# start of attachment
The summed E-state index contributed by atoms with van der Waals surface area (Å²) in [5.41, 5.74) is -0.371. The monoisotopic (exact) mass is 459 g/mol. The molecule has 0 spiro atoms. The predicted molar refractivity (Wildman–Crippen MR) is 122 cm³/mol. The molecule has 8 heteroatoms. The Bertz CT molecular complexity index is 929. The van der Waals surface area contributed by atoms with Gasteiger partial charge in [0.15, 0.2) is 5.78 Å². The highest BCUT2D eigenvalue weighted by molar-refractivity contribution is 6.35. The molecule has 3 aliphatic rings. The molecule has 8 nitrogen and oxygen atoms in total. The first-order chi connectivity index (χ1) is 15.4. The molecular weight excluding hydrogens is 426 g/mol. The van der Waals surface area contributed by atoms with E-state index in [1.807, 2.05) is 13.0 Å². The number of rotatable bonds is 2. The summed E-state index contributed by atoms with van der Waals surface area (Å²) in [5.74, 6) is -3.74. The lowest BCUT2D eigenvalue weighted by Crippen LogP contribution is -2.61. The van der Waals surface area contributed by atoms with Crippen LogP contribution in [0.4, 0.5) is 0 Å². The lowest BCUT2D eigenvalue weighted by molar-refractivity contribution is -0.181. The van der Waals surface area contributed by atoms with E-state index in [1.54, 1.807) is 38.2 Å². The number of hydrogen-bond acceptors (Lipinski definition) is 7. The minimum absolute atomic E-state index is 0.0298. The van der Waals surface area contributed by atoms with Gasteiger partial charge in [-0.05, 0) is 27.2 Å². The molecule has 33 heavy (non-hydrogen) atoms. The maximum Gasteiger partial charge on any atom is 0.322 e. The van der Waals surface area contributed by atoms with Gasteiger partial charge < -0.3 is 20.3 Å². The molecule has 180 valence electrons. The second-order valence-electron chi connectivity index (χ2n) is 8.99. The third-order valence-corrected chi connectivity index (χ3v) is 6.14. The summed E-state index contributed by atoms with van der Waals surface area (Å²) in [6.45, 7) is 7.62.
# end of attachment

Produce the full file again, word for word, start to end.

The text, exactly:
The summed E-state index contributed by atoms with van der Waals surface area (Å²) in [5.41, 5.74) is -0.371. The monoisotopic (exact) mass is 459 g/mol. The molecule has 0 spiro atoms. The predicted molar refractivity (Wildman–Crippen MR) is 122 cm³/mol. The molecule has 8 heteroatoms. The Bertz CT molecular complexity index is 929. The van der Waals surface area contributed by atoms with Gasteiger partial charge in [0.15, 0.2) is 5.78 Å². The highest BCUT2D eigenvalue weighted by molar-refractivity contribution is 6.35. The molecule has 3 aliphatic rings. The molecule has 8 nitrogen and oxygen atoms in total. The first-order chi connectivity index (χ1) is 15.4. The molecular weight excluding hydrogens is 426 g/mol. The van der Waals surface area contributed by atoms with E-state index in [1.807, 2.05) is 13.0 Å². The number of rotatable bonds is 2. The summed E-state index contributed by atoms with van der Waals surface area (Å²) in [5.74, 6) is -3.74. The lowest BCUT2D eigenvalue weighted by Crippen LogP contribution is -2.61. The van der Waals surface area contributed by atoms with Crippen LogP contribution in [0.4, 0.5) is 0 Å². The lowest BCUT2D eigenvalue weighted by molar-refractivity contribution is -0.181. The van der Waals surface area contributed by atoms with E-state index in [1.54, 1.807) is 38.2 Å². The number of hydrogen-bond acceptors (Lipinski definition) is 7. The minimum absolute atomic E-state index is 0.0298. The van der Waals surface area contributed by atoms with Gasteiger partial charge in [-0.05, 0) is 27.2 Å². The molecule has 33 heavy (non-hydrogen) atoms. The maximum Gasteiger partial charge on any atom is 0.322 e. The van der Waals surface area contributed by atoms with Gasteiger partial charge < -0.3 is 20.3 Å². The molecule has 180 valence electrons. The second-order valence-electron chi connectivity index (χ2n) is 8.99. The third-order valence-corrected chi connectivity index (χ3v) is 6.14. The summed E-state index contributed by atoms with van der Waals surface area (Å²) in [6.45, 7) is 7.62.